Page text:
The M67 fragmentation grenade.
|Place of origin||United States|
|Used by||United States, Canada, many others|
|Weight||14 oz (Script error g)|
|Length||3.53 in (88 mm)|
|Diameter||2.5 in (Script error mm)|
|Filling weight||6.5 oz (Script error g)|
|Pyrotechnic delay M213 fuse—4 seconds|
The M67 grenade is a fragmentation hand grenade used by the United States Military and Canadian Forces, where it is referred to as the C13. The M67 is a replacement for the M61 grenade used during Vietnam and the older Mk 2 "pineapple" grenade used since World War II.
The M67 Grenade has a spherical steel body that contains 6.5 ounces of Composition B explosive. The M213 fuse is specifically designed for use with the M67 fragmentation grenade. The M67 grenade weighs 14 ounces in total and has a safety clip to prevent the grenade from detonating accidentally.
The M67 can be thrown 30 to 35 meters by the average male soldier. It has a 4.0–5.5 second fuse that ignites explosives packed inside a round body. Steel fragments (not to be confused with shrapnel) are provided by the grenade body and produce an injury radius of 15 meters (~45 ft), with a fatality radius of 5 meters (~15 ft), though some fragments can disperse as far out as 250 meters.
First the user adopts the "throwing position," feet spread apart with the grenade held squarely in the user's abdomen area.
Second, the user removes the safety clip from the grenade.
Third, the user places his non-dominant index finger in the pin of the grenade while maintaining a firm grasp on the body of the grenade and safety spoon (also referred to as a spoon) with the dominant hand so when the user does pull the pin, the spoon doesn't automatically fly off and ignite the fuse. As an added safety measure, the pin of a live grenade is bent so it prevents an accidental removal. When the pin is pulled, the user must pull hard enough to straighten the pin as it comes out. The pin is small and made of a relatively soft metal, making it somewhat easy to remove. Left handed people hold the grenade upside down in their left hand.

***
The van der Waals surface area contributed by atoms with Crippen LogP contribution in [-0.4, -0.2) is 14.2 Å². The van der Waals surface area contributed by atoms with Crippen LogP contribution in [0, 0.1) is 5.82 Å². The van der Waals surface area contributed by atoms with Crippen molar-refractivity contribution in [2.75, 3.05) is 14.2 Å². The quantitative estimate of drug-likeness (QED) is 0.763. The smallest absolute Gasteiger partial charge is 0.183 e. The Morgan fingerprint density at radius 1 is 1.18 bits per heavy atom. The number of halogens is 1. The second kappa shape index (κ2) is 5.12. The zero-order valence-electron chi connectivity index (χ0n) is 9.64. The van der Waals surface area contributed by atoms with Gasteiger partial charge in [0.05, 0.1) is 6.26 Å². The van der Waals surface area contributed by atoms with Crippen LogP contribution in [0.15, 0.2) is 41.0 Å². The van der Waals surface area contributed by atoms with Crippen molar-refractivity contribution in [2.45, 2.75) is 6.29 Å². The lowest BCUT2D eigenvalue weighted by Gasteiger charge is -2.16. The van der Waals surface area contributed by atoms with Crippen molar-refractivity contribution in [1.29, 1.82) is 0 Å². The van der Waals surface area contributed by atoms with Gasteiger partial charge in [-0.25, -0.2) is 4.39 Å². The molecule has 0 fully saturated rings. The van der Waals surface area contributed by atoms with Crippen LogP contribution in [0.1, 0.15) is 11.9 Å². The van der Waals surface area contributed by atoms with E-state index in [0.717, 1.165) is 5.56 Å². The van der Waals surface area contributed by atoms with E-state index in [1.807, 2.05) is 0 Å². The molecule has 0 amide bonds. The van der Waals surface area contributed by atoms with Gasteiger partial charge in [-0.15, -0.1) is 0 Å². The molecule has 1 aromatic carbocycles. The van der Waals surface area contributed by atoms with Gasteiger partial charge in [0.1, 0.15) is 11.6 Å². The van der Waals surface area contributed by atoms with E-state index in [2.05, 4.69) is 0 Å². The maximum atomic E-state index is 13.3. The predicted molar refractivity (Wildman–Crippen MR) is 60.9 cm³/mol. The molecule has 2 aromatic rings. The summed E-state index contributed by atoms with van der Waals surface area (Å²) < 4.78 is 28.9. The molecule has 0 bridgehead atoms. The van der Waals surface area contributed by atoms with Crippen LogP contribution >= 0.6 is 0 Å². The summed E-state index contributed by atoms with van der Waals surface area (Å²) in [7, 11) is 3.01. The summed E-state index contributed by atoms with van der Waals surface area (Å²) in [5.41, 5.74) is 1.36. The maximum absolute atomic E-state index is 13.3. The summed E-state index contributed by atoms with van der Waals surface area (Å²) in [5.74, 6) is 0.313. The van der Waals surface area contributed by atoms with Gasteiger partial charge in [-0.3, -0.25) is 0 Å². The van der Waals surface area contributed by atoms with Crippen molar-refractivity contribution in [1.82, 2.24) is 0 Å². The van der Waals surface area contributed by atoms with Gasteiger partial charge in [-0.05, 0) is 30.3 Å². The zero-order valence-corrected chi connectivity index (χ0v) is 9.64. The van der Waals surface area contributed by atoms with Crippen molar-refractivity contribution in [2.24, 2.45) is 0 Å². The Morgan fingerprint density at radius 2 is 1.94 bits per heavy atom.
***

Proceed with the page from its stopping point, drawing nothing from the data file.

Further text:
Fourth, the user firmly pulls the grenade away from the pin, ensures that the spoon is still intact, and heaves the grenade at the intended target. He may also let go of the safety, before throwing, and "cook" the grenade for a few seconds in order to ensure the enemy does not have time to throw it back before detonation. However, "cooking" a grenade is not recommended in all but the most dire defensive situations, as variances in the length of the delay fuse could cause the grenade to explode too near to the user. If tactically appropriate, the user yells "frag out" to warn others of the outgoing grenade. (Yelling "grenade" is a warning of an incoming grenade thrown by the enemy.) When the grenade is thrown, tossed or dropped, the safety spoon (which is under spring tension but was held in place first by the pin, then by the palm of the user's hand) flies off. This action frees a spring-loaded firing pin which snaps over onto a percussion cap, lighting the time delay fuse which is followed a few seconds later by detonation. The user takes cover from the blast.
M69 grenade Edit
M69 Training Grenades
|Place of origin||United States|
|Used by||United States|
|Diameter||2.5 inches (63.5 mm)|
|Filling weight||6.5 ounces (184 g)|
|Pyrotechnic delay fuse - 4 seconds|
The M69 Grenade is used for American training, to simulate the M67 grenade. When detonated, it releases a small puff of white smoke. The explosive charge within the grenade case is replaceable.
- FAS—Fact sheet
- Additional photos of the M67
- Canadian Forces C13 info page
- IMFDB grenade presence
- Army Study Guide